updated 11:55 am EDT, Thu July 19, 2007
Vodafone wants 3G iPhone
The interenational phone carrier Vodafone is saying that while it would like to distribute the iPhone in Europe, its major issue is the lack of 3G in the device. Reuters writes that in a recent Vodafone conference call, during which it reported healthy third-quarter finances, the company expressed doubts about success for the iPhone in Europe using its current design -- its cellular broadband comes in the form of EDGE, a "2.5G" technology that even Apple CEO Steve Jobs has admitted can be slow.
"It's clearly a good, software-driven device," said Vodafone CEO Arun Sarin, "but we're concerned about wideband area coverage so that 3G (third-generation) or HSDPA (upgraded 3G) connectivity with the iPhone is something that we look forward to."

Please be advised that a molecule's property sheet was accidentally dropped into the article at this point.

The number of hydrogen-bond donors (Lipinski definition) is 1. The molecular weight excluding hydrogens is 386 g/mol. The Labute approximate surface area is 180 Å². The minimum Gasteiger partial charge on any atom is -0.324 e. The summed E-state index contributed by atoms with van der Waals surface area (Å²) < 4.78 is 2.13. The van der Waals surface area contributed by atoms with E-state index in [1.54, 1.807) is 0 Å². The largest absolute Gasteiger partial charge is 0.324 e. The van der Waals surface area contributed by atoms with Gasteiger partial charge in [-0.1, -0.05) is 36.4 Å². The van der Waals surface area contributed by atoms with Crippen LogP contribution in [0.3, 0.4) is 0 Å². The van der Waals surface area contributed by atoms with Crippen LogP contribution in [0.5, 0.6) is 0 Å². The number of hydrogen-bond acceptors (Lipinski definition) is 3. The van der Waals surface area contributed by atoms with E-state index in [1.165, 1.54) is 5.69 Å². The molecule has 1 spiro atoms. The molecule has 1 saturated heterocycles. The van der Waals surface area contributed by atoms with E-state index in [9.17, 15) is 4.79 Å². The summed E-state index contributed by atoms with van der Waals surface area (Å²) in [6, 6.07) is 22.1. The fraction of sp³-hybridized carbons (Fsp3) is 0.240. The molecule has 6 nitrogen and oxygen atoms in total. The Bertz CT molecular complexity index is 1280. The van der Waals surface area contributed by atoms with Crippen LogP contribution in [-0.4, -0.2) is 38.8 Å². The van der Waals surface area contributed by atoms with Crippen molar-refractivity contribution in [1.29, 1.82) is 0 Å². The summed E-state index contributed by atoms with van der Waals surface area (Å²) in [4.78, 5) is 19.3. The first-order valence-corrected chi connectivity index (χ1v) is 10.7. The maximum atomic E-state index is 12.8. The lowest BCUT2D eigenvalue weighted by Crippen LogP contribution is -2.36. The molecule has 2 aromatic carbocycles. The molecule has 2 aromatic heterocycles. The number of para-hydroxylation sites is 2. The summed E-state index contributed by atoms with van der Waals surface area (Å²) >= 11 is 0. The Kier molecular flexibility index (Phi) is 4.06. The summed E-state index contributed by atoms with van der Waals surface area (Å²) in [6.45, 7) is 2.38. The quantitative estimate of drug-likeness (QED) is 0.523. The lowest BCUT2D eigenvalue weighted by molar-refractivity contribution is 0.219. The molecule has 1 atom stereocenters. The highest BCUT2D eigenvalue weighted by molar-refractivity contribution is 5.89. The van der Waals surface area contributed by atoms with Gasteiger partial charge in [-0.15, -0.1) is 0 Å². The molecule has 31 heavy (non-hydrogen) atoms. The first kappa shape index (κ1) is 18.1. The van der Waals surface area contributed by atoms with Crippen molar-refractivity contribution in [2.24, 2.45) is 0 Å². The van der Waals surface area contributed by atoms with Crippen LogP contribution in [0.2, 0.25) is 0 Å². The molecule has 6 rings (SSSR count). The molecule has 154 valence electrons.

The difficulty is that much of Europe, particularly Scandinavia, has long been accustomed to 3G services and would likely see the current iPhone as a step backwards rather than the great leap forward promoted by Apple. "Every product, every alterative, every choice here has a price and we just have to be conscious of what it is that we're doing for our customers and our shareholders," said Sarin.
While Vodafone has been pointed to as a serious contender for a pan-European iPhone contract, its recent statements and a general lack of news may indicate that Apple is heading elsewhere, possibly to T-Mobile. Apple is notorious for having coerced AT&T into many concessions, in exchange for an exclusive iPhone contract.